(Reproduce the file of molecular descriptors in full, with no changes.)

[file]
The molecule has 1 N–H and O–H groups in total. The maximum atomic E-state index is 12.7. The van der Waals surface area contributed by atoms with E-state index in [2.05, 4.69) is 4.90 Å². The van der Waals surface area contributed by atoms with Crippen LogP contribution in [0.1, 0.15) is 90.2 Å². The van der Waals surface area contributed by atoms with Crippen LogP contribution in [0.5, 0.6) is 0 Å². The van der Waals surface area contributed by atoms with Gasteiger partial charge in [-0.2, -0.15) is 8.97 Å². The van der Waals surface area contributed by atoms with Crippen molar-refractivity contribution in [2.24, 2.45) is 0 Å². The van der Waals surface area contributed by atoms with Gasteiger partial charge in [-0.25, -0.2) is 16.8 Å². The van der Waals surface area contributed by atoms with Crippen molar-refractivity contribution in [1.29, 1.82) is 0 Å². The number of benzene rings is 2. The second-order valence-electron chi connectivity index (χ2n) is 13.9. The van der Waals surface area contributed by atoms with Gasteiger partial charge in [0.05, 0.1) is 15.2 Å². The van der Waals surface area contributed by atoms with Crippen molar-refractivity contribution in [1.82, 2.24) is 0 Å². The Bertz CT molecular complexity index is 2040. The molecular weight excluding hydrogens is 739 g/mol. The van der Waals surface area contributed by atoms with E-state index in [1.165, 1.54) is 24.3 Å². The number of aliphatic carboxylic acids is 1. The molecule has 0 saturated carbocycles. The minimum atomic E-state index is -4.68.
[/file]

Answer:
The molecule has 1 N–H and O–H groups in total. The maximum atomic E-state index is 12.7. The van der Waals surface area contributed by atoms with E-state index in [2.05, 4.69) is 4.90 Å². The van der Waals surface area contributed by atoms with Crippen LogP contribution in [0.1, 0.15) is 90.2 Å². The van der Waals surface area contributed by atoms with Crippen LogP contribution in [0.5, 0.6) is 0 Å². The van der Waals surface area contributed by atoms with Gasteiger partial charge in [-0.2, -0.15) is 8.97 Å². The van der Waals surface area contributed by atoms with Crippen molar-refractivity contribution in [2.24, 2.45) is 0 Å². The van der Waals surface area contributed by atoms with Gasteiger partial charge in [-0.25, -0.2) is 16.8 Å². The van der Waals surface area contributed by atoms with Crippen molar-refractivity contribution in [1.29, 1.82) is 0 Å². The number of benzene rings is 2. The second-order valence-electron chi connectivity index (χ2n) is 13.9. The van der Waals surface area contributed by atoms with Gasteiger partial charge in [0.05, 0.1) is 15.2 Å². The van der Waals surface area contributed by atoms with Crippen molar-refractivity contribution in [1.82, 2.24) is 0 Å². The Bertz CT molecular complexity index is 2040. The molecular weight excluding hydrogens is 739 g/mol. The van der Waals surface area contributed by atoms with E-state index in [1.165, 1.54) is 24.3 Å². The number of aliphatic carboxylic acids is 1. The molecule has 0 saturated carbocycles. The minimum atomic E-state index is -4.68.